Applying for Probate can be a complicated process, as anyone who has served as an Executor can tell you.

Whether you plan to go-it alone, or seek professional assistance along the way, here is our “Top 5” list of common probate mistakes, and tips to avoid them.

Mistake One: Underestimating How Long Probate Will Take.

Probate appears easy in concept, but even simple estates can get bogged down, and medium-to large-size estates can be subject to numerous time-eating requirements. That is before Executors are hit with any unexpected 1975 claims!

Underestimating the amount of time and work that is involved can also lead to other mistakes.

The first own goal is caused by telling beneficiaries “it shouldn’t take that long”. If you have ever waited for a cheque in the post, you will know it’s easy to get anxious, or cross. Now multiply that emotional reaction by the number of beneficiaries who are worried they should have had their cheques already.

Secondly, if by chasing a self-imposed deadline, you push through the process too quickly, errors made in haste will cause still further delays, increase administration expenses and multiply your stress as Executor – not least because you may be personally liable.

You should accept that this will be a marathon, not a sprint. Sure, you will hear about estates that were tied-up in three months flat for the cost of just a few postage stamps. Ignore these stories as each estate is unique as are the issues that must be dealt with.

Instead of worrying, take the time to do the job properly, and you will sleep better at night – both throughout the process, and even more importantly, long after it’s finally over.

Mistake Two: Failure to Properly Interpret a Will

At its simplest, a Will is a legal document that expresses the wishes of the deceased.

But legal documents are rarely simple, and Wills are no exception. Wills are drafted to comply with extensive and arcane statutory and common law parameters. Wills contain technical legal jargon used to comply with these requirements as standard.

Often that technical legal usage does not comport with everyday English usage. There may be important legal meanings hidden in what appears to be straightforward language (“to be held in trust” for example), with important implications for what Executors must or must not do.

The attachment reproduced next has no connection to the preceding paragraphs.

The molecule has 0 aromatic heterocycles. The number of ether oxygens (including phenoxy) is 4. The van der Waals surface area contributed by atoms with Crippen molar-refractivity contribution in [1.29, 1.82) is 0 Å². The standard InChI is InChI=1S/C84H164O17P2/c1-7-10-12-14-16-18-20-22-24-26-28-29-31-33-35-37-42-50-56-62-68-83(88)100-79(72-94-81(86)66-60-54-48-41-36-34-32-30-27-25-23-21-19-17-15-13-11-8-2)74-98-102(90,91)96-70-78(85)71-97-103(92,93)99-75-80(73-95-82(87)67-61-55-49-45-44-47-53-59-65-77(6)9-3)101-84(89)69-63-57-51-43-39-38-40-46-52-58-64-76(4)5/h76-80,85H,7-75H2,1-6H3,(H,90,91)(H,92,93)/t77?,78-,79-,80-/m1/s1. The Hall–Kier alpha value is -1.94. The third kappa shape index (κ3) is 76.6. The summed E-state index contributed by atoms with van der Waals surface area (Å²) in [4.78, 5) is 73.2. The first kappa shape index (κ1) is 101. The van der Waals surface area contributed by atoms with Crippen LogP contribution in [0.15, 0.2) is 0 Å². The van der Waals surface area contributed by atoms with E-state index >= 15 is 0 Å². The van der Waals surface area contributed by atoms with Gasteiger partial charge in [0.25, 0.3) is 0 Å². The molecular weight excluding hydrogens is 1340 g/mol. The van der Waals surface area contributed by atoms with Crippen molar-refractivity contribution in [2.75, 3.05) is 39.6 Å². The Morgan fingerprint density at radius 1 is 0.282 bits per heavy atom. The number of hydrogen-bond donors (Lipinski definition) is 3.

Add to this any specific but convoluted wishes by a testator, or worse, a poorly drafted Will that has as-yet undiscovered ambiguities or mistakes awaiting the unwary Executor, and you have the makings of an interpretation minefield.

Unfortunately, mistakes made interpreting a Will may not come to light until a disappointed beneficiary seeks professional legal advice – and then files a claim. And if estates funds have already been distributed to other beneficiaries, you may have a cost and liability disaster on your hands.

Given the risks for costs, time and liability, Executors are well advised to seek clarification from a professional for even seemingly straightforward Wills and the estate administration that follows.

Mistake Three: Incomplete Assessment of the Estate

The Executor has responsibility for the entire estate, inclusive of all assets and liabilities.

Toting-up the value of the assets can be a challenge in itself and tracking down every liability and settling all the debts can be even more complicated.

The result of those efforts may be that the beneficiaries receive less than they might have hoped for, but as an Executor you must ensure that any difference does not come out of your own pocket.

Once an estate’s assets have been distributed, creditors may pursue the beneficiaries for payment. Beneficiaries in turn may take legal action against the Executor – or the creditor may take legal action against the Executor directly.

As any solicitor will tell you, providing reassurance in case of failure to uncover estate liabilities, despite best efforts or otherwise, is what professional indemnity insurance is made for.

If Executors are unsure of what liabilities the deceased had, or are unsure how to find them, professional support can help wrap-up an estate without fear of potentially lingering liabilities.

Mistake Four: Distributing Funds too Early